Excellent review of research and various models of psychopathy, both past and present. Extensive discussion of terminology and definitions, which is very important, since 99% of the time the term "psychopath" is used the wrong way, and likewise a large percentage of psychopaths are never described that way, either through poor (or lack of) diagnosis or through misunderstanding or hesitation (including on the part of professionals). Especially chilling -- descriptions of child psychopaths. This is something that begins much earlier than people think, which makes it even more mysterious. Then we get into questions of good vs. evil. Psychopaths are not "crazy" in the usual sense; in fact they may be quite resourceful and productive -- "highly functioning" in fact. But there is something missing -- a conscience, empathy, caring, concern... and so the question becomes, are they crazy in a different way, or just plain bad, i.e. evil? Or are they more like a different species -- an alien life form? Did they at some point make a conscious decision to be, or become, the way they are? (The strong implication is no.) So they are, in a sense, seriously damaged human beings who don't know that they are damaged, and think other people are, basically, chumps and deserving victims. Then the question becomes, how to avoid getting tangled up with and victimized by them -- and many useful suggestions and observations are offered. But it's also acknowledged that psychopaths can have a mesmerizing effect on others, especially on people with low ego strength and self esteem -- so they are most likely to become victims. There is also discussion, in general terms, of the cost to society of having these individuals in our midst -- a cost that could be reduced, but seems unavoidable. The bottom line on psychopaths seems to be that they are like mad dogs -- it may not be their "fault" that they're the way they are, but they have to be dealt with somehow, and denial and avoidance of the issue on the part of society just aggravates the problem. In reading this I could not help but think of numerous encounters I've had over the years with people who appeared to be psychopaths or who certainly had psychopathic tendencies. And as the author points out, they can be highly amusing, entertaining, fascinating, and so on. There is something strangely attractive in their ability to remain unmoved by normal human concerns -- a kind of strange aloofness or perfection. But after the encounter you wind up feeling somewhat used, as if you've lost something. But the psychopath just goes on his (or her) merry way, without a care in the world. Sound familiar? I think we've all run into people like this -- or read about them in the paper, or seen them on TV. And they really are just about everywhere, in all walks of life, which is even scarier.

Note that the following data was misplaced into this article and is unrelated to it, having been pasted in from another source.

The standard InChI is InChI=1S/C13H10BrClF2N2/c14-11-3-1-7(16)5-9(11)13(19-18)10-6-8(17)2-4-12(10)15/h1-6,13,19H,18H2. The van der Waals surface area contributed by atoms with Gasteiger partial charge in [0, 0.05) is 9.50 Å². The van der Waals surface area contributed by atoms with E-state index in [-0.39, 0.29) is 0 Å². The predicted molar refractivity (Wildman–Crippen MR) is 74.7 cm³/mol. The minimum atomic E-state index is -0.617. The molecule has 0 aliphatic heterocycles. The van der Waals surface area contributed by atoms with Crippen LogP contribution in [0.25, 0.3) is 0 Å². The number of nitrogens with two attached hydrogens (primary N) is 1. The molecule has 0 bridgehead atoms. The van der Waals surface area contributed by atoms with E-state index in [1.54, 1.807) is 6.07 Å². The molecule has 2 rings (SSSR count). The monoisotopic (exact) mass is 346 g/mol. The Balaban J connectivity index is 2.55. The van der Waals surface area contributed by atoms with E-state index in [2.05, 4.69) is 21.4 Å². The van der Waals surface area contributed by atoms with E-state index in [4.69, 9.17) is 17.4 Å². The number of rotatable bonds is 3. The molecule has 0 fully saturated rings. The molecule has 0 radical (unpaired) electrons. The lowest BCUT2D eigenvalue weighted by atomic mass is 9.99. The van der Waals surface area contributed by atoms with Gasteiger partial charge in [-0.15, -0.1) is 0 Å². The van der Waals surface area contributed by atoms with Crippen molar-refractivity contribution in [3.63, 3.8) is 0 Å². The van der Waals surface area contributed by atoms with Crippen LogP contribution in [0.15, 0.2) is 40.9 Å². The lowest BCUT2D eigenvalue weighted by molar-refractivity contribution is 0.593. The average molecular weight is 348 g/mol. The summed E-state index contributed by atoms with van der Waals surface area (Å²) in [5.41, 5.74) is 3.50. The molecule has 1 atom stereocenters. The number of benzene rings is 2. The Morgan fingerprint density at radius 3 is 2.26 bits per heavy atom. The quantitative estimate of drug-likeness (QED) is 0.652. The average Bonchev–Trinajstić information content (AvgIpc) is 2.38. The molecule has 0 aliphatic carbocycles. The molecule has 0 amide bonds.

Anonymous More than 1 year ago